His brother launched a war in the Middle East that cost tens of thousands of lives and is now partly blamed for the rise of the Islamic State of Iraq and the Levant group (ISIL).

So now Republican presidential candidate Jeb Bush is trying to change the narrative, an early move that may pay dividends later in his bid for the White House in 2016.

On Tuesday, the sibling of former US President George W Bush launched his first major foreign policy offensive against Democratic presidential candidate Hillary Clinton and current US President Barack Obama.

In excerpts released by the Jeb campaign, he blamed Obama and Clinton - while US secretary of state - for not doing enough to stop the rise of ISIL. He also criticised them for withdrawing American forces from Iraq too early.

"That premature withdrawal was the fatal error, creating the void that ISIL moved in to fill - and that Iran has exploited to the full as well," he said.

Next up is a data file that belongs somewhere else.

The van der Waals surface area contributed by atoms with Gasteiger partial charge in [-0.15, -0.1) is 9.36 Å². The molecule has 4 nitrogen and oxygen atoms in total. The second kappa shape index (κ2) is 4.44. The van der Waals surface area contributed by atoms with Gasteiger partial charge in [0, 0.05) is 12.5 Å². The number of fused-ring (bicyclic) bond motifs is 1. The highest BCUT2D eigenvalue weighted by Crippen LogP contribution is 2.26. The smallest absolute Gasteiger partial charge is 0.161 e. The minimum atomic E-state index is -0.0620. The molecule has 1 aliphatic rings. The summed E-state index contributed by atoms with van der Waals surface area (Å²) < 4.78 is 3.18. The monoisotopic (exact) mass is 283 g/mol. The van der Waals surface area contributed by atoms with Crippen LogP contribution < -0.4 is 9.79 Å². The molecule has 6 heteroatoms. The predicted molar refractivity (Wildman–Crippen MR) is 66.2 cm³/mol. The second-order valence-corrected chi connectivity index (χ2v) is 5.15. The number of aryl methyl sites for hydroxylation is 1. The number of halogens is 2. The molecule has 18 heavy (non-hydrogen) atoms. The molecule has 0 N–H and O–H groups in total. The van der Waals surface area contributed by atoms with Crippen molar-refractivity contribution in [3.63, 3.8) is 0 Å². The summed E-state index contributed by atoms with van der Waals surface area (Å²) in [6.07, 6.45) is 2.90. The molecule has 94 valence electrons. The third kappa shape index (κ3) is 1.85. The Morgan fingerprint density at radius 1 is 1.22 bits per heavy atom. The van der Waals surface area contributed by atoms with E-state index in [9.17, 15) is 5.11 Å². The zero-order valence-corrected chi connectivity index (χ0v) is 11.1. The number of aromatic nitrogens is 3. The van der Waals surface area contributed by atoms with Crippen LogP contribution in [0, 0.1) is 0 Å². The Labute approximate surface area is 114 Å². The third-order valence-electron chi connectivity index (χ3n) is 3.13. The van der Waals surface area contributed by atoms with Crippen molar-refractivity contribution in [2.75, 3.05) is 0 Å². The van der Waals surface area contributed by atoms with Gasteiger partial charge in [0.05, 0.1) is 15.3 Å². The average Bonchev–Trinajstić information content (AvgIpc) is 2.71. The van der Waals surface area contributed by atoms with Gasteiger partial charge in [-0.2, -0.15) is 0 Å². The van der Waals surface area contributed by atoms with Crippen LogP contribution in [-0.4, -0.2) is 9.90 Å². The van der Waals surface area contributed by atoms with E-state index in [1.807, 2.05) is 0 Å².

The former Florida governor is not only establishing his foreign policy credentials early in the race, says John Hudak, political analyst at the Brookings Institution in Washington, DC, but also trying to re-work the narrative that his brother George is ultimately responsible for the turmoil in the Middle East because of his decision to send troops to Afghanistan and Iraq back in 2001 and 2003.

"A line like 'I am a Bush, we know foreign policy’, is a) unsatisfying, b) reminds of dynasties and c) could lead people to remember George W Bush’s foreign policy in a poor light," says Hudak.

Putting the war’s failures and the rise of ISIL on Obama and Clinton is a better long-term strategy. "It is a tougher sell outside of a Republican primary, but the benefit for Jeb Bush is that he can focus on it now, offer remarks he will not have to walk back later, and if he wants to avoid focus on his brother’s record simply opt not to bring it up at a later date," adds Hudak.

At the moment, the US is engaged in a coalition bombing campaign in Iraq and Syria to destroy ISIL. Some analysts and lawmakers have suggested that American combat units may eventually be needed on the ground.

But Bush is not going there, saying in his remarks, "Instead of simply reacting to each new move the terrorists choose to make, we will use every advantage we have - to take the offensive, to keep it, and to prevail. In all of this, the United States must engage with friends and allies, and lead again in that vital region."

Source: Al Jazeera